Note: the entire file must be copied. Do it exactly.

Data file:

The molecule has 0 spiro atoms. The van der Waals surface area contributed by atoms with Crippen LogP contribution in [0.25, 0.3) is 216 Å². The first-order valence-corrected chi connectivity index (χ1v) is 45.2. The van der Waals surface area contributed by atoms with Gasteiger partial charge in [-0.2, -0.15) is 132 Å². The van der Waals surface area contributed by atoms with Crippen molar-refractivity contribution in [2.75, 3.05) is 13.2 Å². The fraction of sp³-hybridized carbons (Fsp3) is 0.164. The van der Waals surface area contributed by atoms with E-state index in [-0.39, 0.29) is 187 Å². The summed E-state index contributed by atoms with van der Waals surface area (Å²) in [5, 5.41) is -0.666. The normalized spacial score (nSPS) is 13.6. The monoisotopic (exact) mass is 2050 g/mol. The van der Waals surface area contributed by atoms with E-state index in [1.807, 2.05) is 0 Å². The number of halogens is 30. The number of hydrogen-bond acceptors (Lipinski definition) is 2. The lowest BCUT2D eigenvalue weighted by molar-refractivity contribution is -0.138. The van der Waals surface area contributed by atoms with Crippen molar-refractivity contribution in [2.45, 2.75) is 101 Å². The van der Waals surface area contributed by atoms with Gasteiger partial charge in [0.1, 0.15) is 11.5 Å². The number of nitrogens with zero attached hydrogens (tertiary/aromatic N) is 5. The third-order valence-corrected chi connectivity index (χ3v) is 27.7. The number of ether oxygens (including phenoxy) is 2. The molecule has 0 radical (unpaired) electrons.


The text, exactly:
The molecule has 0 spiro atoms. The van der Waals surface area contributed by atoms with Crippen LogP contribution in [0.25, 0.3) is 216 Å². The first-order valence-corrected chi connectivity index (χ1v) is 45.2. The van der Waals surface area contributed by atoms with Gasteiger partial charge in [-0.2, -0.15) is 132 Å². The van der Waals surface area contributed by atoms with Crippen molar-refractivity contribution in [2.75, 3.05) is 13.2 Å². The fraction of sp³-hybridized carbons (Fsp3) is 0.164. The van der Waals surface area contributed by atoms with E-state index in [-0.39, 0.29) is 187 Å². The summed E-state index contributed by atoms with van der Waals surface area (Å²) in [5, 5.41) is -0.666. The normalized spacial score (nSPS) is 13.6. The monoisotopic (exact) mass is 2050 g/mol. The van der Waals surface area contributed by atoms with E-state index in [1.807, 2.05) is 0 Å². The number of halogens is 30. The number of hydrogen-bond acceptors (Lipinski definition) is 2. The lowest BCUT2D eigenvalue weighted by molar-refractivity contribution is -0.138. The van der Waals surface area contributed by atoms with Crippen molar-refractivity contribution in [2.45, 2.75) is 101 Å². The van der Waals surface area contributed by atoms with Gasteiger partial charge in [0.1, 0.15) is 11.5 Å². The number of nitrogens with zero attached hydrogens (tertiary/aromatic N) is 5. The third-order valence-corrected chi connectivity index (χ3v) is 27.7. The number of ether oxygens (including phenoxy) is 2. The molecule has 0 radical (unpaired) electrons.